A script supervisor makes sure that everything in a film or show adheres to the script so it retains continuity on screen. Employer and salary vary greatly according to the script supervisor's experience and various business factors. Film school is an educational option, but many script supervisors learn their craft via apprenticeship or on-the-job training.
Script supervisors are typically employed in the television, theater and movie industries. They ensure the continuity of dialogue and story line during production of a movie, television show or play. Formal post-secondary education is not required, but apprenticeships and on-the-job training can help develop the skills needed for this occupation.
|Career Titles||Script Supervisor; Continuity Supervisor|
|Education Requirements||Apprenticeship, on-the-job training or film school education|
|Recommended Skills||Applicants must have excellent communication, organizational and writing abilities. They must be observant and detail-oriented|
|Job Outlook (2014-2024)||9% for producers and directors*|
|Median Salary (2015)||$68,440 for producers and directors*|
Source: *U.S. Bureau of Labor Statistics
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A formal degree is not required to become a script supervisor; on-the-job training or apprenticeships are a more common practice. However, script supervisors may enroll in a film school, attend workshops or become assistants to experienced script supervisors to learn this trade. These schools and workshops will teach individuals about industry-related topics such as pre-production, continuity, directorial styles, on-set protocol and blocking strategies for scenes. Also, individuals learn how to work with cameras, develop essential shots and deal with actor improvisation to scripts.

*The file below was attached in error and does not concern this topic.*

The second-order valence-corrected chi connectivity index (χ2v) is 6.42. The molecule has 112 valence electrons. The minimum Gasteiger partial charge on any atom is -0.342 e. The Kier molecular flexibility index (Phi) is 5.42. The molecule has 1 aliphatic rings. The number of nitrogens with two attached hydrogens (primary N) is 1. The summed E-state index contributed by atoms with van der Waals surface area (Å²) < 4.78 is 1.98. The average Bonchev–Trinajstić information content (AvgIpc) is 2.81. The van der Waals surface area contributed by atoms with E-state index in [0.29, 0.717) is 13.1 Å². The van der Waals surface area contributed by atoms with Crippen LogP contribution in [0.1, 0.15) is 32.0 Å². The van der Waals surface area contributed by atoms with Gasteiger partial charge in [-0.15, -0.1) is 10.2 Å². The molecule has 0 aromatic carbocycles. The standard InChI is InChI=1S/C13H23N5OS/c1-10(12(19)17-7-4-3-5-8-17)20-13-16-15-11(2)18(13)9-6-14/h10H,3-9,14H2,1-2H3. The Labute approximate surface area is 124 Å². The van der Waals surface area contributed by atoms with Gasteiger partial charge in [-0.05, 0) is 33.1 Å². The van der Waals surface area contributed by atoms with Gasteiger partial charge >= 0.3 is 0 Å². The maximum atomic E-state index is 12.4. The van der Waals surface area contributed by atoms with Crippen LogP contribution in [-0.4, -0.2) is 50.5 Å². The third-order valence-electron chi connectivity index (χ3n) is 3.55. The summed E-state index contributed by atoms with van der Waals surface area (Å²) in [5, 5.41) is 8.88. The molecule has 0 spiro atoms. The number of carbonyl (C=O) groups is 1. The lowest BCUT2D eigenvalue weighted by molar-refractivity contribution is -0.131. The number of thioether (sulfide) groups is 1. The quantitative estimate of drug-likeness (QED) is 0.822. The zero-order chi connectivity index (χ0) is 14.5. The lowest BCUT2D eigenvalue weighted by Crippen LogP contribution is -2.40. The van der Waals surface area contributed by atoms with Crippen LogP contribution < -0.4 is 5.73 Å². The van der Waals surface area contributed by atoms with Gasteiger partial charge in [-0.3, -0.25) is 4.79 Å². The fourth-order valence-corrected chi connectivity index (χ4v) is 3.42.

Becoming an assistant to an experienced script supervisor may provide valuable training and experience, including a hands-on understanding of the day-to-day challenges facing professional script supervisors. Individuals interested in this job should be strong communicators, and organized, observant, detail-oriented and responsible.
A majority of the television and film industry is located in Los Angeles and New York, and aspiring script supervisors may have to relocate to find employment. The amount of work available for script supervisors varies greatly, and may depend on an individual's reputation, the extent of their contacts in the industry, the demand for script supervisors and the availability of projects. An option for script writers may be to seek work as television commercials to gain more experience and exposure.
Along with ensuring continuity and accuracy of a script, these workers also record information about each take. This includes the length of the scene, the take number, as well as notes on a variety of thing such as setting props, wardrobes, makeup and hairstyle.
The salaries of script supervisors are based by the job and experience. Some script supervisors are members of unions, which sets the wages for its members. Some script supervisors may work for production companies such as the International Alliance of Theatrical and Stage Employees.
Script supervisors work with the writers and on set to ensure filming or taping is consistent with the script. Most script supervisors obtain experience and training either during work or through an apprenticeship, although degrees in film are available and may be beneficial.